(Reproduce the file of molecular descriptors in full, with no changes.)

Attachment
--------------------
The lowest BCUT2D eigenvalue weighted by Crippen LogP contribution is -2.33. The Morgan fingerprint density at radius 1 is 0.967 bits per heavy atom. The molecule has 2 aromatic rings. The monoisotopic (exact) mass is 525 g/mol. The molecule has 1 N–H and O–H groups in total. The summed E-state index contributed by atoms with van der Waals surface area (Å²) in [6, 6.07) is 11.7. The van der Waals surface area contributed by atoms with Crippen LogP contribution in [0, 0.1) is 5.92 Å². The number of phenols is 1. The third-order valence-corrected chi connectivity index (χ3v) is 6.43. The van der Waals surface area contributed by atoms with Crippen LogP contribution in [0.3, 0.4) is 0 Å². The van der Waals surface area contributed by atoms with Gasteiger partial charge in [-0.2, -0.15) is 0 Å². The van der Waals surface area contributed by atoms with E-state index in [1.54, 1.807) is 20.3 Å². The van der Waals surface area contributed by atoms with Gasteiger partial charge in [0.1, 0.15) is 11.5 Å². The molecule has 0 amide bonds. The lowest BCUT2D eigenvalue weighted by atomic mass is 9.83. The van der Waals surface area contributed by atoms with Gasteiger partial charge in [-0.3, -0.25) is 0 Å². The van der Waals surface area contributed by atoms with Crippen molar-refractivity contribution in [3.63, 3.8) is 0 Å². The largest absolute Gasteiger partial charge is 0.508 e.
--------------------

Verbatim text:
The lowest BCUT2D eigenvalue weighted by Crippen LogP contribution is -2.33. The Morgan fingerprint density at radius 1 is 0.967 bits per heavy atom. The molecule has 2 aromatic rings. The monoisotopic (exact) mass is 525 g/mol. The molecule has 1 N–H and O–H groups in total. The summed E-state index contributed by atoms with van der Waals surface area (Å²) in [6, 6.07) is 11.7. The van der Waals surface area contributed by atoms with Crippen LogP contribution in [0, 0.1) is 5.92 Å². The number of phenols is 1. The third-order valence-corrected chi connectivity index (χ3v) is 6.43. The van der Waals surface area contributed by atoms with Crippen LogP contribution in [0.3, 0.4) is 0 Å². The van der Waals surface area contributed by atoms with Gasteiger partial charge in [-0.2, -0.15) is 0 Å². The van der Waals surface area contributed by atoms with E-state index in [1.54, 1.807) is 20.3 Å². The van der Waals surface area contributed by atoms with Gasteiger partial charge in [0.1, 0.15) is 11.5 Å². The molecule has 0 amide bonds. The lowest BCUT2D eigenvalue weighted by atomic mass is 9.83. The van der Waals surface area contributed by atoms with Gasteiger partial charge in [-0.3, -0.25) is 0 Å². The van der Waals surface area contributed by atoms with Crippen molar-refractivity contribution in [3.63, 3.8) is 0 Å². The largest absolute Gasteiger partial charge is 0.508 e.